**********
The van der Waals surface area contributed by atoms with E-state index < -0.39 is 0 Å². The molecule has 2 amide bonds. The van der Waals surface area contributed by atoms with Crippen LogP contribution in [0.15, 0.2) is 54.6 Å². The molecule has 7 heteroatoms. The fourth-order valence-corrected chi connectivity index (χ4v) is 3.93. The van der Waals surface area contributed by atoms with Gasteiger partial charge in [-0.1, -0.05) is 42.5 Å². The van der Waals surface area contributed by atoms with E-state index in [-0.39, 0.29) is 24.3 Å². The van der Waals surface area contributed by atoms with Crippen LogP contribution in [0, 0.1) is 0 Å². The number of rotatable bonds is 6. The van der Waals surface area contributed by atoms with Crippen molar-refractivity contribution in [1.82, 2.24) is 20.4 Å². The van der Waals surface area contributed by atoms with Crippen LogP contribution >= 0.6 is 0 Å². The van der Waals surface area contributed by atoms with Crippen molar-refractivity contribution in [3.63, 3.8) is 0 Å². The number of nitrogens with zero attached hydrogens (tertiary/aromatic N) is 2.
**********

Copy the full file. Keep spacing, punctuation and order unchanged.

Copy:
The van der Waals surface area contributed by atoms with E-state index < -0.39 is 0 Å². The molecule has 2 amide bonds. The van der Waals surface area contributed by atoms with Crippen LogP contribution in [0.15, 0.2) is 54.6 Å². The molecule has 7 heteroatoms. The fourth-order valence-corrected chi connectivity index (χ4v) is 3.93. The van der Waals surface area contributed by atoms with Gasteiger partial charge in [-0.1, -0.05) is 42.5 Å². The van der Waals surface area contributed by atoms with E-state index in [-0.39, 0.29) is 24.3 Å². The van der Waals surface area contributed by atoms with Crippen LogP contribution in [0, 0.1) is 0 Å². The number of rotatable bonds is 6. The van der Waals surface area contributed by atoms with Crippen molar-refractivity contribution in [1.82, 2.24) is 20.4 Å². The van der Waals surface area contributed by atoms with Crippen LogP contribution >= 0.6 is 0 Å². The van der Waals surface area contributed by atoms with Crippen molar-refractivity contribution in [3.63, 3.8) is 0 Å². The number of nitrogens with zero attached hydrogens (tertiary/aromatic N) is 2.